The first track is from her long-time Sydney band Songs, centred around the core duo of Ela (Bass, Vocals) and Max Doyle (Guitar, vocals), the first Songs band included  Jeff Burch and Steve Uren of Kiwi band This Night Creeps. Retreat, is from their 2009 self-titled debut – back when they exuberantly credited the influence of John Cale, The Velvet Underground, Television, and Galaxie 500 – although “no influence is as strong as The Clean, New Zealand’s greatest exponents of the Dunedin sound.” Their debut 2008 EP even had a song called Keeping it Clean. Good start then.

Songs

This second track from Songs, Boy/Girl is taken from 2013’s Malabar album. By now the Kiwi connection has been lost, replaced with a couple of fair-dinkum Aussies: Cameron Emerson-Elliot (Youth Group) on guitar and on drums Ben James (Talons).

Songs

Apparently as far back as 2001 Ela was considering a solo recording – enlisting Melbourne musicians, Nisa Venerosa (Fabulous Diamonds) and Karl Scullin (Kes Band) – but the trio clicked and Bushwalking was formed. This first track is from their 2012 debut First Time.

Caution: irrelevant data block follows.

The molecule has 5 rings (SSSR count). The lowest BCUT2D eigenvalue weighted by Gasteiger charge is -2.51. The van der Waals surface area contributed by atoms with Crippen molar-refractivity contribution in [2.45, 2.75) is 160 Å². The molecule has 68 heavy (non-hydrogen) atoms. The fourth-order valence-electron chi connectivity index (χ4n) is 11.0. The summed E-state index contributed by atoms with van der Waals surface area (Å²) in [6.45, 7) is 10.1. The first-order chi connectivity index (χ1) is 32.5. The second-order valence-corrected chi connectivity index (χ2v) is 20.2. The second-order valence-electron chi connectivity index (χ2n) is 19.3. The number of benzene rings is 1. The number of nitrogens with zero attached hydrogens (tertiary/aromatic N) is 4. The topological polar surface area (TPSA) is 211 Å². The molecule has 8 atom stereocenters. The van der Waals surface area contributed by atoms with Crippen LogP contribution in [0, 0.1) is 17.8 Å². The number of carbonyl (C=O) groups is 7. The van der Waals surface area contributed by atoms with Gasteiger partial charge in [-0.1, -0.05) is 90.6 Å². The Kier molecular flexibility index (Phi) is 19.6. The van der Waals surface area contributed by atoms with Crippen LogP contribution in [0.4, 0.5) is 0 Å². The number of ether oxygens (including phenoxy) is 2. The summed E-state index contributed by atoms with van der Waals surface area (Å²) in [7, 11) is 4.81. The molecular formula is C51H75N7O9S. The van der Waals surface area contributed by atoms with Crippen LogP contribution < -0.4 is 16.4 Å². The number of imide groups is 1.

Bushwalking 

This next track is from 2013’s No Enter.

Bushwalking

Due for release in May 2014 is Ela’s debut solo, to be released by Bedroom Suck Records it is entirely her voice; listen, you will hear what I mean about her finding confidence. BSR says side one will will be the likes of Kumbh Mela, side two being drone versions – no effects, but layered versions of the vocal – the second track is a single edit version; Drone Transitions.

Goons of Doom

I’m going to leave you with a bunch of loveable, irreverent larrikins. These Goons are bleached, forever 18, and are turning out songs any-time they are not surfing – as easily as they open a stubbie. The Goons have an enormous catalogue spanning many years, some brilliant, some daft, some hilarious – have a listen to Clean for Jesus:  “…I think I’m passin’ out, I think I’m passin’ out, I just saw Jesus sweeping up the floor. I think that he should know, it’s garbage night tonight, can you get him to take the bins out, when he goes…”

Goons of Doom